Asymmetry

Jacqueline Rocque by Picasso, 1954

Jacqueline Rocque by Picasso, 1954

I am asymmetrical. Though no one is perfectly symmetrical, they say, I am close to the “odd” end of the bell curve

At certain times of my life, the fact that my two halves are not mirror images of one another has caused me some consternation. Especially in my young years, growing into maturity in a world that values perfect symmetry as the epitome of beauty. Wikipedia puts it clearly: “More symmetrical faces are perceived as more attractive in both males and females, although facial symmetry plays a larger role in judgments of attractiveness concerning female faces.”

I’m not sure why human beings want both sides of an object to match each other in every particular. That desire may be encoded in our DNA. After all, nature designed the animal and plant kingdoms to have bilateral structures. At least on the outside. Nobody actually looks like Jacqueline Roque (whose picture is posted with this blog) in real life.

All the same, I’ve come to love the way my two halves don’t match. My left eye is smaller than my right, and my right eye has a smaller lid than my left. My left lid droops a bit over my eye, too, especially when I’m very tired. My left breast is almost half the size of my right. My nursing babies were not as happy with it – perhaps it gave less milk. My left foot, now that I am no longer so young, is aging more quickly than my right. Its toes curl a bit, and it’s falling apart (literally), whereas my right foot looks as youthful as ever.

The age old prejudice against the left side makes me feel protective of my less idealized left side. The words “gauche” and “sinister” – coming directly from the French and Latin words for “left” – diminish the quirky loveliness of the “other” side.

Not many people comment on my asymmetry. Though noticeable, it does not scream “FREAK!” I have had many men find me beautiful and desirable, something I have always enjoyed. As hard as I can be on myself and as difficult as the aging process is for me, I have always found myself striking to look at and, since my youthful and highly insecure years, have embraced my lack of mirror imagery.

Funny story. Once, a doctor said to me upon doing a visual exam of my breasts prior to the more painful, but much less awkward, touch exam – “Did you know your breasts are not the same size?” His voice was a bit shrill and he sounded quite taken aback. A medical professional no less. Seriously?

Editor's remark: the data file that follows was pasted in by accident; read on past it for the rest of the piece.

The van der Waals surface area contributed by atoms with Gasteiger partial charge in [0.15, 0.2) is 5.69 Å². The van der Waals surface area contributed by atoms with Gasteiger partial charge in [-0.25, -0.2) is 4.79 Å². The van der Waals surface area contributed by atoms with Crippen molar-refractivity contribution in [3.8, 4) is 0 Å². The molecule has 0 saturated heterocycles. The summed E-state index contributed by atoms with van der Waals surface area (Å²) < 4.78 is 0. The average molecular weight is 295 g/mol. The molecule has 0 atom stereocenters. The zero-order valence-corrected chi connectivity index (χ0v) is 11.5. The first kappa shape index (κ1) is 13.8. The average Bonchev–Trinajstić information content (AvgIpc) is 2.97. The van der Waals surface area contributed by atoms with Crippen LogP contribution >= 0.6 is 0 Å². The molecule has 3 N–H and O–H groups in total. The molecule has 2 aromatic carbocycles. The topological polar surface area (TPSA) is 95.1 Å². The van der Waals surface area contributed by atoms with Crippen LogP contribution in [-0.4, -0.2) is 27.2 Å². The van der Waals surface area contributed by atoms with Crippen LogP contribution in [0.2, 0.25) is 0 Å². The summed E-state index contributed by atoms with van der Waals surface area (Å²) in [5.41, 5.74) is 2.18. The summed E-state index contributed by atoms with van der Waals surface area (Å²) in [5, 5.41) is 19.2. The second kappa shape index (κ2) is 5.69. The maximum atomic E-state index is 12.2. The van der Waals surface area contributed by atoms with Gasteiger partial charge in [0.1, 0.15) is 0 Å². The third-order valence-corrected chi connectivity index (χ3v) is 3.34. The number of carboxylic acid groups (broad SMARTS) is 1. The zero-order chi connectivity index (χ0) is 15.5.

I looked him in the eye (not easy to do when your boobs are out) and said, “Why yes, I did.” He quickly covered his tracks, saying that it is not at all uncommon for breasts to be different sizes or even shapes. “Really, now, doctor. Are you saying that this lack of symmetry [I gestured to exhibits A and B] is common?”

“No, not really.”

I am unique! Maybe one side is my “best side” and one isn’t. Maybe I’ll dedicate the two sides of myself to science. I’m not quite ready for the freak show, mind you. Just a quirky Picasso-esque woman with two of everything.

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2 thoughts on “Asymmetry

  1. Your posts frequently align with my life. I picked up my new glasses last night, and as usual, aligning them to sit evenly on my face took eons. My ears are not symmetrical and neither are my eyes, making me a challenge for every optician lucky enough to help me. Symmetry is vastly overrated. It’s so much more fun to be crooked.

    • I JUST got my new glasses yesterday — Thursday — and the guy straightened them so they lay flat on the table and when he put them on my face — no dice. He had to warp the hell out of them for them to look right on me. So funny that we just had the same experience! I rarely get glasses since I wear contacts — probably because having glasses work on me is difficult. No, it’s because I’m vain, let’s face it. But I depend on them once the lenses come out as I am blind as a bat, sans the sonar.

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